We were in Columbus, Ohio, and visited a woman who had been very close friends with my Mother, since the 1950’s, when they had met, at a church service, where Leona and her husband, had gone to listen to my parents preach. I had not known, before this visit with Leona, that she meet both of my parents on the same day, I had always assumed that she and my Mother had been friends, before my parents met and married; but I was wrong.

So I tell Marcial that Kate and I are sitting in Leona’s living room, talking about my Mother’s death, and how much we miss her, the conversation turns to Leona’s reminisces, about my Mother, and Father, and my sisters. I am most assuredly hanging on every word, feeling my soul nourished by someone else who also loved my Mother and misses her; suddenly Leona goes back to talking more about my Father, starting by telling me that he too felt very comfortable at her house.

Leona shares with me that one day, my Father called her, and said he needed to use her kitchen; there was a famous ball player, in town that he wanted to bring to dinner. She said fine, and recounts how shortly thereafter, my Father, who she reminds me was an excellent cook, shows up with bags of groceries and makes it clear that neither she nor my Mother are to disturb him, in the kitchen.  She says the two of them went into the living room, and left my Father the kitchen, where he cooked a most remarkable meal for the ball player and some of his team mates.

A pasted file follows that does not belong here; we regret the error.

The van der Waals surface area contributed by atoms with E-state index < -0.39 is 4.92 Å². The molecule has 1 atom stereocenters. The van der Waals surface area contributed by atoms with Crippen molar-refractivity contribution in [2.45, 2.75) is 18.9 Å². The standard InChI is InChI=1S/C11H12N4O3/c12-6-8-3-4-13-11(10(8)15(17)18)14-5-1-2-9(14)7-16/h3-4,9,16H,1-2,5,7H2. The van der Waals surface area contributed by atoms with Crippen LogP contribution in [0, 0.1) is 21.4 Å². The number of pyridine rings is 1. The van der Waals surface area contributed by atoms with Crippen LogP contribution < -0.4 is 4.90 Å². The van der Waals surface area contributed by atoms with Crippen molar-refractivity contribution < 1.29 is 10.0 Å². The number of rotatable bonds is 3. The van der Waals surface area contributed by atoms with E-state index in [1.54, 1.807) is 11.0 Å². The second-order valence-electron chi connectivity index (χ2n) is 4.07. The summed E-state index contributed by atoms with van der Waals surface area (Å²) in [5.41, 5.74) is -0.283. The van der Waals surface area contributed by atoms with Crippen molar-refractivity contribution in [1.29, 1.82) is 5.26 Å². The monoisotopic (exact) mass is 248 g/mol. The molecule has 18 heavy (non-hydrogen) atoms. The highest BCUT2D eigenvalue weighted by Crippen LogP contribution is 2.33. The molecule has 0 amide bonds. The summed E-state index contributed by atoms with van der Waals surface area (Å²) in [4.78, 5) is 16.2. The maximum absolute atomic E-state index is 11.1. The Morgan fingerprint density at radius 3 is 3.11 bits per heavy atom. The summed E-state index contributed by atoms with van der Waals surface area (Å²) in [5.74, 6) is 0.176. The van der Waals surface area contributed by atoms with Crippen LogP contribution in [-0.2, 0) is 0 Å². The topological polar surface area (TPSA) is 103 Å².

She goes on to tell me that the famous man came, met everyone and then he and my Father, and the teammates ate, and then went into her backyard to play baseball with the girls. Leona had four girls, my Mother had three – it is not until after I speak with Marcial that I realize I should have asked which and how many girls got to play ball, but I did not ask.

Her story continues, by her telling me that after the girls and men went to her backyard, she and my Mother invaded the kitchen and ate the left overs, which were delicious.